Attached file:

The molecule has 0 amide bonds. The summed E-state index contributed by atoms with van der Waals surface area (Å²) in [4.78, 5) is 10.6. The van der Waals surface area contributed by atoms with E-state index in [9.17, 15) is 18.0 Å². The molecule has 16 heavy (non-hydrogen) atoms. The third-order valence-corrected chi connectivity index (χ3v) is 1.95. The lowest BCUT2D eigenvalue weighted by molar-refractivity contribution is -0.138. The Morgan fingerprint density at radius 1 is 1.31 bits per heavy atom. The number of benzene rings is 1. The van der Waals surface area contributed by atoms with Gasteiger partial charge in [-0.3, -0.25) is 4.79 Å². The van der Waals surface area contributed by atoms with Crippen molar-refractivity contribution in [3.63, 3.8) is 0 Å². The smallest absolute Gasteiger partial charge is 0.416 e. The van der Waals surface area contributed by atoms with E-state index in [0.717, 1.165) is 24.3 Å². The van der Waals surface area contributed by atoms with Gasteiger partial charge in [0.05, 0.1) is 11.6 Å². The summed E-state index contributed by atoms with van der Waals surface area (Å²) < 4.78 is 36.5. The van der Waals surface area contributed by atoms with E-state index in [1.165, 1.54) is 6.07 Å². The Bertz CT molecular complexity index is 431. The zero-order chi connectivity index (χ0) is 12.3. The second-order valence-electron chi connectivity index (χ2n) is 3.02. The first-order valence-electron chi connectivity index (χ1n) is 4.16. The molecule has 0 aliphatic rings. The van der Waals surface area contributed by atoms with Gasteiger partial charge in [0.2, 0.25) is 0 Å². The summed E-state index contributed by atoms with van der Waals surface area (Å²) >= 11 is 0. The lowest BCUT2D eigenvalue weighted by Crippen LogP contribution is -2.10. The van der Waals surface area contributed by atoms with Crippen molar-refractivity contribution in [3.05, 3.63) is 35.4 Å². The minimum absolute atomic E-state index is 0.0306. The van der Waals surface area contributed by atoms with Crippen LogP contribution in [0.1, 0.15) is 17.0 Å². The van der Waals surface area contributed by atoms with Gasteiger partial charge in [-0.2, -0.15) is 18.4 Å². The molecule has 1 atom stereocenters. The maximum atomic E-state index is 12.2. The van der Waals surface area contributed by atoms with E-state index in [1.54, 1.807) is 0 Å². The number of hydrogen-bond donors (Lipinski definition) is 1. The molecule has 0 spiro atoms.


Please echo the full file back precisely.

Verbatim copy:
The molecule has 0 amide bonds. The summed E-state index contributed by atoms with van der Waals surface area (Å²) in [4.78, 5) is 10.6. The van der Waals surface area contributed by atoms with E-state index in [9.17, 15) is 18.0 Å². The molecule has 16 heavy (non-hydrogen) atoms. The third-order valence-corrected chi connectivity index (χ3v) is 1.95. The lowest BCUT2D eigenvalue weighted by molar-refractivity contribution is -0.138. The Morgan fingerprint density at radius 1 is 1.31 bits per heavy atom. The number of benzene rings is 1. The van der Waals surface area contributed by atoms with Gasteiger partial charge in [-0.3, -0.25) is 4.79 Å². The van der Waals surface area contributed by atoms with Crippen molar-refractivity contribution in [3.63, 3.8) is 0 Å². The smallest absolute Gasteiger partial charge is 0.416 e. The van der Waals surface area contributed by atoms with E-state index in [0.717, 1.165) is 24.3 Å². The van der Waals surface area contributed by atoms with Gasteiger partial charge in [0.05, 0.1) is 11.6 Å². The summed E-state index contributed by atoms with van der Waals surface area (Å²) < 4.78 is 36.5. The van der Waals surface area contributed by atoms with E-state index in [1.165, 1.54) is 6.07 Å². The Bertz CT molecular complexity index is 431. The zero-order chi connectivity index (χ0) is 12.3. The second-order valence-electron chi connectivity index (χ2n) is 3.02. The first-order valence-electron chi connectivity index (χ1n) is 4.16. The molecule has 0 aliphatic rings. The van der Waals surface area contributed by atoms with Gasteiger partial charge in [0.2, 0.25) is 0 Å². The summed E-state index contributed by atoms with van der Waals surface area (Å²) >= 11 is 0. The lowest BCUT2D eigenvalue weighted by Crippen LogP contribution is -2.10. The van der Waals surface area contributed by atoms with Crippen molar-refractivity contribution in [3.05, 3.63) is 35.4 Å². The minimum absolute atomic E-state index is 0.0306. The van der Waals surface area contributed by atoms with Crippen LogP contribution in [0.1, 0.15) is 17.0 Å². The van der Waals surface area contributed by atoms with Gasteiger partial charge in [-0.2, -0.15) is 18.4 Å². The molecule has 1 atom stereocenters. The maximum atomic E-state index is 12.2. The van der Waals surface area contributed by atoms with E-state index in [1.54, 1.807) is 0 Å². The number of hydrogen-bond donors (Lipinski definition) is 1. The molecule has 0 spiro atoms.